Maiden High School recently canceled an upcoming production of Almost, Maine. School administrators say it’s because the play contains “sexually-explicit overtones and multiple sexual innuendos that are not aligned with [the school’s] mission and educational objectives.” Students affiliated with the production say it’s because of a scene in the play called “They Fell” in which two young men—literally—fall in love with each other.
Almost, Maine is the most produced play in high schools in our country, and has been for years. Over 2,000 successful productions have proven it to be a timely and popular play.
The play had already been approved by both the principal and the superintendent when the principal had a meeting with a local church. After the meeting, he canceled the play, telling the students, "The town just isn't ready for this play." Maiden is a small town, tucked away in a county that has never elected a minority and hasn't elected a Democrat for over 30 years. It's possible that the principal is correct, but that certainly shouldn't stop the students from performing it.
The local arts community has swiftly come to the aid of the students, and we're hoping to reach a nationwide audience.
We are asking for $1,000, but we can do the play with as little as $400, and we can also put together a more elaborate production with more money.
The author of the play, John Cariani has become involved with this case, and is working with us to ensure that the show goes on. He released a statement that clearly sums up what we want to share,
"They should rest assured that the scene in question, “They Fell,” contains no swearing and no physical contact. It’s a sweet, chaste, funny scene that explores the precise moment when a couple of young people—both of whom happen to be guys—fall in love. “They Fell” asks audiences to consider the wonder of falling in love—which is not something anyone chooses to do. It just happens. And when a young person happens to fall in love with a person of the same sex, and they’re from a place like Presque Isle, Maine (my hometown) or Maiden, North Carolina, joy doesn’t typically follow. Fear and self-loathing—the roots of homophobia—follow.
If Maiden High School administrators take issue with “They Fell” because it’s about two young men who are simply stating their feelings for one another, they are calling into question the validity of same-sex love by making it seem wrong and different and other. They are allowing a dangerous cycle of fear and self-hatred among LGBTQ youth to continue, and, consequently, they are tacitly promoting homophobia. This is simply not necessary. Nor is it helpful. We don’t need any more Tyler Clementis or Jamey Rodemeyers and Jamey Hubleys. We need kids to know that it’ll “get better.” Falling in love is tough enough when you’re young. Let’s remove the stigma of falling in love with someone of the same sex.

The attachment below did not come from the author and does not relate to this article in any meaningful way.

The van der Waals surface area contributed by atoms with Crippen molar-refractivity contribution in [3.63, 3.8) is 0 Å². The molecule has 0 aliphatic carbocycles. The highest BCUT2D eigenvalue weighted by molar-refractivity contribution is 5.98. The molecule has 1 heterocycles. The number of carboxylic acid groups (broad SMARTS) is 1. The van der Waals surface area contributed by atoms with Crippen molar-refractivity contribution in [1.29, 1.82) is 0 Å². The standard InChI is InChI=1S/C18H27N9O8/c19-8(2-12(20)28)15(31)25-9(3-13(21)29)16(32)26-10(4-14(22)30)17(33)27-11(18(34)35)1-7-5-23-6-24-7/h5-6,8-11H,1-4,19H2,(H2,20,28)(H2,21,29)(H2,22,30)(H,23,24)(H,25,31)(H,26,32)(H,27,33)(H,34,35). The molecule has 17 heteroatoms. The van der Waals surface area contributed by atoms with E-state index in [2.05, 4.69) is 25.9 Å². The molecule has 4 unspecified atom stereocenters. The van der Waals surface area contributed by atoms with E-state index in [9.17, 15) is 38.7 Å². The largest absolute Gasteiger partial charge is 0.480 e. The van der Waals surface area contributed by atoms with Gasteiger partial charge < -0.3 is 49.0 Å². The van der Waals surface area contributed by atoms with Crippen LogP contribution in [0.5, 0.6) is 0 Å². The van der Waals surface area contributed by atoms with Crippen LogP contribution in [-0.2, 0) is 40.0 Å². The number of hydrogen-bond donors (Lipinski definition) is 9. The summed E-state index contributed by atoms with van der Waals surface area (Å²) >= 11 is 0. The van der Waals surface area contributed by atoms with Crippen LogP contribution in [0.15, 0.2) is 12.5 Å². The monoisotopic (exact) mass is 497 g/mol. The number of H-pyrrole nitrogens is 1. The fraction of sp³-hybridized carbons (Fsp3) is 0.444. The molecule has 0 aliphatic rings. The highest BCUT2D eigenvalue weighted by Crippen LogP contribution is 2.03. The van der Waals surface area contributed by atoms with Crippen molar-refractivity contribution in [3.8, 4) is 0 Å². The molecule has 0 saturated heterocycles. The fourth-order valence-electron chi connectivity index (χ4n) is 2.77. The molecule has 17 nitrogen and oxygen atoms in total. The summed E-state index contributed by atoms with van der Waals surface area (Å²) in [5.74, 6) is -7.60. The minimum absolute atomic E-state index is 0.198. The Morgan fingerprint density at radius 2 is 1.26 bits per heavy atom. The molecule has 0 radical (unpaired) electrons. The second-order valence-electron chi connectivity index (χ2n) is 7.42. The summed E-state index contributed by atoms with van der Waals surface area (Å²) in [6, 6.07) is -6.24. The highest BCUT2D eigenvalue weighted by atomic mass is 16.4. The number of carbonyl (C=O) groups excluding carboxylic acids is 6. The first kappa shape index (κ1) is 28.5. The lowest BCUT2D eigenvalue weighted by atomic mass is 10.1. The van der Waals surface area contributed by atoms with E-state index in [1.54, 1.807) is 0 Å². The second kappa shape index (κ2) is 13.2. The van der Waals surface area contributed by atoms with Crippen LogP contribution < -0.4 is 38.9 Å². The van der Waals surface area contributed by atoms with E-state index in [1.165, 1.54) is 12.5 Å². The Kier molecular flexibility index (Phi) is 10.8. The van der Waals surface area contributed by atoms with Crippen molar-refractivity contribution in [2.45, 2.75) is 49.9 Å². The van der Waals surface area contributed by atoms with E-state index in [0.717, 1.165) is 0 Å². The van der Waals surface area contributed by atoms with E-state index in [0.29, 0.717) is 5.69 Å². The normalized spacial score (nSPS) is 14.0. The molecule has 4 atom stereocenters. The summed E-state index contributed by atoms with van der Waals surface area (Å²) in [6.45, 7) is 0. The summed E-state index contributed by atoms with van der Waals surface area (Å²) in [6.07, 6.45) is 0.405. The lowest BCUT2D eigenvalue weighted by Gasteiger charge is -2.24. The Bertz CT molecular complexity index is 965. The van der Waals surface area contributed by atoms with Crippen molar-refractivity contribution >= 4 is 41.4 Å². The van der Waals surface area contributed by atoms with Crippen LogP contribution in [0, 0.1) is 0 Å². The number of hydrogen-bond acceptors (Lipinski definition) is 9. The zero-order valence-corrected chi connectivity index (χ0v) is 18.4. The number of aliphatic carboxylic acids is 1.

Most important, we should all remember that the kids who spearheaded the production of Almost, Maine are the ones who will lose here. As I understand it, the Maiden High School production of the play was to be a student-run endeavor. By canceling the play, it seems to me that school officials are pleasing parents and pillars of the community rather that serving the students. I think there’s a better solution than to stop the production. I hope that Maiden High School will find a way to contact me and/or Dramatists Play Service to see what we can do to allow the show to go on for the good of all involved."
Even though we've met our goal, you supporters are making a very strong statement about what we value and what we expect from our educators. The larger that final number, the stronger that statement will be.
Obviously, we will have a surplus of money, so we've been talking about what we can do with it.
We intend to donate half of the excess money to Outright Youth of Catawba Valley. From their page: "OUTright Youth is the ONLY PLACE in the Catawba Valley that provides a unique, youth-centered, safe environment for LGBTQ (Lesbian, Gay, Bi-sexual, Transgender and Questioning) youth ages 12-20, and their allies, to come together, receive unconditional support, and make friends who understand who they are as they struggle with sexual orientation, gender identity and other issues.
OUTright Youth strongly believes that it is essential to create a safe space for young people who are, who believe that they might be, or who have friends or family members who are gay, lesbian, bisexual, or transgender. We offer educational programs, social activities, peer support groups and community outreach and FUN!"
We will donate the other half of the excess to various arts organizations in our immediate area. These organizations have supported our love of the arts and enriched the lives of all students and adults involved in this production, and the students want to give back to this community.
Also, we have a fun new perk for our first $500 donor!
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